The Gulf Coast REC serves as an invaluable tool to growers and grower groups, said Tony DiMare, vice president of the DiMare Company and former chairman of the Florida Fruit and Vegetable Association, among other groups. He’s currently chairman of the Florida Tomato Committee.

“Because of the subtropical climate in Florida, which we grow in, and the continual introduction of new pests and diseases, we continue to face many challenges as growers that jeopardize the sustainability of our business and industry,” DiMare said. “Without the research to help identify new pests and diseases, and without furthering the work on the existing problems to help find solutions to minimize or eliminate the issues, we would not be able to stay competitive and survive.

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UF/IFAS researchers seek ways to keep pathogens, pests from traveling with grain

Topic(s): Agriculture, Crops, Economics, Environment, Families and Consumers, Finances, Food Safety, IFAS, Pests, Research

Beef cattle grazing in front of a grain silo at the Range Cattle REC in Ona, Florida.

GAINESVILLE, Fla. — A University of Florida Institute of Food and Agricultural Sciences faculty member says new research can help grain handlers and grain inspectors find key locations for pathogens and pests along rail routes in the United States and Australia.

In a new analysis in the journal BioScience, UF/IFAS researchers evaluated how wheat moved along rail networks in the United States and Australia. Through their analysis, researchers identified U.S. states that are particularly important for sampling and managing insect and fungal problems as they move through the networks, said Karen Garrett, a UF/IFAS plant pathology professor and senior author of the study.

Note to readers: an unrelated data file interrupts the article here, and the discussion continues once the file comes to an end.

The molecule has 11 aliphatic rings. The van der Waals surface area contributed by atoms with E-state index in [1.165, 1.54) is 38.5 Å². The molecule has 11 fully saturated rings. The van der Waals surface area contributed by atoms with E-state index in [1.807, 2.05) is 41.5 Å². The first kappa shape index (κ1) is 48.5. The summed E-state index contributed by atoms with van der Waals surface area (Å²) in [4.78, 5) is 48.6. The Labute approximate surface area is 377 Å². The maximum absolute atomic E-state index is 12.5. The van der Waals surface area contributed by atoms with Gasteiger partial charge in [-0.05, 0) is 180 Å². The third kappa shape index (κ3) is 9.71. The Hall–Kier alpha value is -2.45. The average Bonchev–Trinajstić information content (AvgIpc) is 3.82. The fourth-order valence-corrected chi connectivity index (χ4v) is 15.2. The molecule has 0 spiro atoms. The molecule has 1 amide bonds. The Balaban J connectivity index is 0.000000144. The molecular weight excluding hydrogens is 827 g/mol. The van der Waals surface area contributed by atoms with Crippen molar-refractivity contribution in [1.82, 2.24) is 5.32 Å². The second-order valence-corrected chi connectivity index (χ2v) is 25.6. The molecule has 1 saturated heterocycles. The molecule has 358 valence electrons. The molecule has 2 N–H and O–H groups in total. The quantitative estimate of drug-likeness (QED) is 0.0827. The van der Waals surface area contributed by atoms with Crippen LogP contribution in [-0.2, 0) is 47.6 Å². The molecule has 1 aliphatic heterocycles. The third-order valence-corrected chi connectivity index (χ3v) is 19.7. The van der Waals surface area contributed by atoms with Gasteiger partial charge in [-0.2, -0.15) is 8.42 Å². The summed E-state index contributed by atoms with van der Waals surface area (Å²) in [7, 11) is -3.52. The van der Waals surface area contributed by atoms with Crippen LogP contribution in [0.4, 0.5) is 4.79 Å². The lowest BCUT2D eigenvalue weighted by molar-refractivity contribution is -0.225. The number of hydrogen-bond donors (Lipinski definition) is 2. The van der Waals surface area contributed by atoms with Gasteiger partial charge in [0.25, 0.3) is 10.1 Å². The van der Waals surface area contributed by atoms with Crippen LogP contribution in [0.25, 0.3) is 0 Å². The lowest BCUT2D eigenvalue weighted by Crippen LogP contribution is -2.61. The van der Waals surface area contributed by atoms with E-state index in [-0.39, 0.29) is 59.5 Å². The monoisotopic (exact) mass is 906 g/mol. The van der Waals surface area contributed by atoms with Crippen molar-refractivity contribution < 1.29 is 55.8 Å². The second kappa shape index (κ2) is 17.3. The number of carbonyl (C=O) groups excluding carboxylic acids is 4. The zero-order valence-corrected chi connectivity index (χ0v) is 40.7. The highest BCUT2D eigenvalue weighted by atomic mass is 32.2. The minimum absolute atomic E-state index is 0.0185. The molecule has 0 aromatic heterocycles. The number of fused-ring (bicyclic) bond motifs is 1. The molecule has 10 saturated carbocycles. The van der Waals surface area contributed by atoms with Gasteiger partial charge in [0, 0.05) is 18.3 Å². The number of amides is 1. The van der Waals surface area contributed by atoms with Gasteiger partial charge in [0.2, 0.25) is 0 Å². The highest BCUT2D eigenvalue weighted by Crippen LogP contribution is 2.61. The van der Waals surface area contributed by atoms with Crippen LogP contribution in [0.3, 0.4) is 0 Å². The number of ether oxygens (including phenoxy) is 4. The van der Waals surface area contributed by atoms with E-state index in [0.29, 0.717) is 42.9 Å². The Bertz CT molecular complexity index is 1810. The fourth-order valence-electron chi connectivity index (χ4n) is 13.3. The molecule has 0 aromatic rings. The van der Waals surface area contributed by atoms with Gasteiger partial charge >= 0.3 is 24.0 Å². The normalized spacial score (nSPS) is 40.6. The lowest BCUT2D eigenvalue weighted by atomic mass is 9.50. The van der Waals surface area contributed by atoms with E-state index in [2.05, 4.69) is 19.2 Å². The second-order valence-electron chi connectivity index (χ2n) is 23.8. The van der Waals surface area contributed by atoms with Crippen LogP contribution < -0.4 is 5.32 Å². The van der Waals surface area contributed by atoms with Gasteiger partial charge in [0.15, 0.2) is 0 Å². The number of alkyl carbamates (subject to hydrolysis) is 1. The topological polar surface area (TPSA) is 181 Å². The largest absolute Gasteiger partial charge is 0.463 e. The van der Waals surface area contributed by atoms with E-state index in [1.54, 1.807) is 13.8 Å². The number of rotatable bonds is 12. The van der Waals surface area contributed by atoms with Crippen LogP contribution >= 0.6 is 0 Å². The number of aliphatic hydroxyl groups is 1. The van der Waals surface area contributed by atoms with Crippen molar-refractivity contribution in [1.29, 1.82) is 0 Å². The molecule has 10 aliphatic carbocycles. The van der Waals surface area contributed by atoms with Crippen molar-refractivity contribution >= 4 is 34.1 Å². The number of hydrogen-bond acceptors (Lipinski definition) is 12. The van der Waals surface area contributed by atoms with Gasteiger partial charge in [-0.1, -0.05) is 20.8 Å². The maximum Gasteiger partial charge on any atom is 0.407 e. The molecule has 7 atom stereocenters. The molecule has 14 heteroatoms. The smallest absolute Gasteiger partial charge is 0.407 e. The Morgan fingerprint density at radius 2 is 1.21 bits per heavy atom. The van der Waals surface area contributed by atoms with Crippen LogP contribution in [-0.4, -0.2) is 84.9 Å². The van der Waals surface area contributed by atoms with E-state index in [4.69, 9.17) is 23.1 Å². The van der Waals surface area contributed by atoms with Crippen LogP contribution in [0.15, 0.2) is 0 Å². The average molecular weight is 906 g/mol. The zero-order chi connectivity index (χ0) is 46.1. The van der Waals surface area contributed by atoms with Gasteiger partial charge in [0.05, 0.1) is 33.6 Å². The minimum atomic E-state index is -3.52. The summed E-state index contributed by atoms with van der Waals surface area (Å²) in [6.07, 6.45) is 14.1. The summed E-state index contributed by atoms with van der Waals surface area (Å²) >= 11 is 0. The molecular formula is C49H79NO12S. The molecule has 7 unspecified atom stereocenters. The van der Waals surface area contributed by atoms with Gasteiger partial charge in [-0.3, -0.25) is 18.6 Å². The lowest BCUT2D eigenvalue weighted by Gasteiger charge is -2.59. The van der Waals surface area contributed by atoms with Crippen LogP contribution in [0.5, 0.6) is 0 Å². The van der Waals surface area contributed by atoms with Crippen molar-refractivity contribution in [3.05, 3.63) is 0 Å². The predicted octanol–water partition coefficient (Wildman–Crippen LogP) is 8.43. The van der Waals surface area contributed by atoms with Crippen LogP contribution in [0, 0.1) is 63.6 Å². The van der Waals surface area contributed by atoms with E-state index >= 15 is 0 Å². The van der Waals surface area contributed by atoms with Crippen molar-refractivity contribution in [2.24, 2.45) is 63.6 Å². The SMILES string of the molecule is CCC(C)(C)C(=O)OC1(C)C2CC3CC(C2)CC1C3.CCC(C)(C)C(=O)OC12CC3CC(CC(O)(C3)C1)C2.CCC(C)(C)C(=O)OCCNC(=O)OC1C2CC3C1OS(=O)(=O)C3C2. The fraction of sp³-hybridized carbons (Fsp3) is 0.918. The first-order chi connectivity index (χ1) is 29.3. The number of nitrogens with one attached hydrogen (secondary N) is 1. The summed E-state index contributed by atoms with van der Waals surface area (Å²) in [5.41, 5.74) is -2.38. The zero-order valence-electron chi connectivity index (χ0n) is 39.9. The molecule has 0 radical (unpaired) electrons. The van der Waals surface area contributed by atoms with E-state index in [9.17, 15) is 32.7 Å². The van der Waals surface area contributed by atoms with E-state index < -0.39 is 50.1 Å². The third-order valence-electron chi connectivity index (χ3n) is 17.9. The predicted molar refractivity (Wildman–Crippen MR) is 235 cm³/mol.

“The movement of pests and pathogens can be especially important when there are quarantines against the movement of particular species, or when pesticide-resistant insects invade new areas and make management more difficult,” said Garrett, who began work earlier this year in the UF/IFAS Institute for Sustainable Food Systems (ISFS).

“This innovative research to understand how effectively the world’s food networks function and how they can be improved addresses one of our core missions for ISFS,” said Jim Anderson, professor of food and resource economics at UF/IFAS, director of the ISFS. “This work can have real impact.”

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UF/IFAS researchers earn $11M in federal grants to study specialty crops

Topic(s): Agriculture, Announcements, Crops, Economics, Environment, Extension, IFAS, Pests, RECs, Research

GAINESVILLE, Fla. — University of Florida Institute of Food and Agricultural Sciences researchers will work to improve avocado production, develop turfgrass with improved drought responses and combat a bacterial disease riddling tomatoes, working with $11 million in recently awarded federal grants.